At 7 p.m. May 16, the S.O.S. Band from Atlanta will perform a free concert, Young said. And May 17 will be a “Praise Day,” with choir performances starting at 3 p.m. Those will include the McIntosh County Shouters and Atlanta’s St. Paul’s Episcopal Church Choir, Young said.
Planners are seeking celebrities, politicians and civil rights leaders from across the region, but none has yet confirmed, he said.
At 49,000 square feet, the new building is nearly six times the size of the Walnut Street location, which is 8,500 square feet, Ambrose said. And there is room for expansion. Electronics have yet to be installed, but the rest of the building is complete ahead of schedule and under budget, he said.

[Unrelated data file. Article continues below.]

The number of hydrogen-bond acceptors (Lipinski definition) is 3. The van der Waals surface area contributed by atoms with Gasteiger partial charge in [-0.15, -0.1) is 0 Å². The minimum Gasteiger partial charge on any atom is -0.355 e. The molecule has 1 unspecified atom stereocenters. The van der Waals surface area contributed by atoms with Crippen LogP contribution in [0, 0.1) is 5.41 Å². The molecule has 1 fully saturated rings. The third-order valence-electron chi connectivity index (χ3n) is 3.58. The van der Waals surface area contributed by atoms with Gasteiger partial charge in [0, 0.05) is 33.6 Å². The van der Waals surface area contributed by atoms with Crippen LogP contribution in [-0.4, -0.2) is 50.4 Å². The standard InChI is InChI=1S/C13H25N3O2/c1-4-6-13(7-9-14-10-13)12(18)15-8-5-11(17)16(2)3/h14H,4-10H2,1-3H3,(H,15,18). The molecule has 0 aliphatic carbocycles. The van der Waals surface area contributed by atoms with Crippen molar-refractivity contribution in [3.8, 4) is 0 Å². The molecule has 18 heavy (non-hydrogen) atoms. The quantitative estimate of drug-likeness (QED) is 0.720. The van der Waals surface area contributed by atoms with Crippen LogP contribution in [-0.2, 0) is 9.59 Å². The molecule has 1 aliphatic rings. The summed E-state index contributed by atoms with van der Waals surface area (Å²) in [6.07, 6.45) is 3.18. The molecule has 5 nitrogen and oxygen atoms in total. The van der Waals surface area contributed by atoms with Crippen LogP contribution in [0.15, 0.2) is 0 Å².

Now comes the task of moving collections not just from the old building but from various storage sites. The new building has room to show many pieces that have been in storage for years, Ambrose said, including some he has never seen.
The new building’s 40-odd rooms include galleries, a museum store, classrooms, function rooms and an event kitchen.
Opening exhibits will include the work of black artists from Georgia, including many items there wasn’t room to show in the old building, said Jeff Bruce, director of exhibitions.
The central rotunda will feature a commissioned work by Macon textile artist Wini McQueen, and the second-floor balcony will host a sculpture gallery, Bruce said. The exhibit on Harriet Tubman herself will expand, including items on loan from other collections, he said. The museum will have an exhibit on African American inventors, and the “From Africa to America” mural will be set up in proper viewing order for the first time, Bruce said.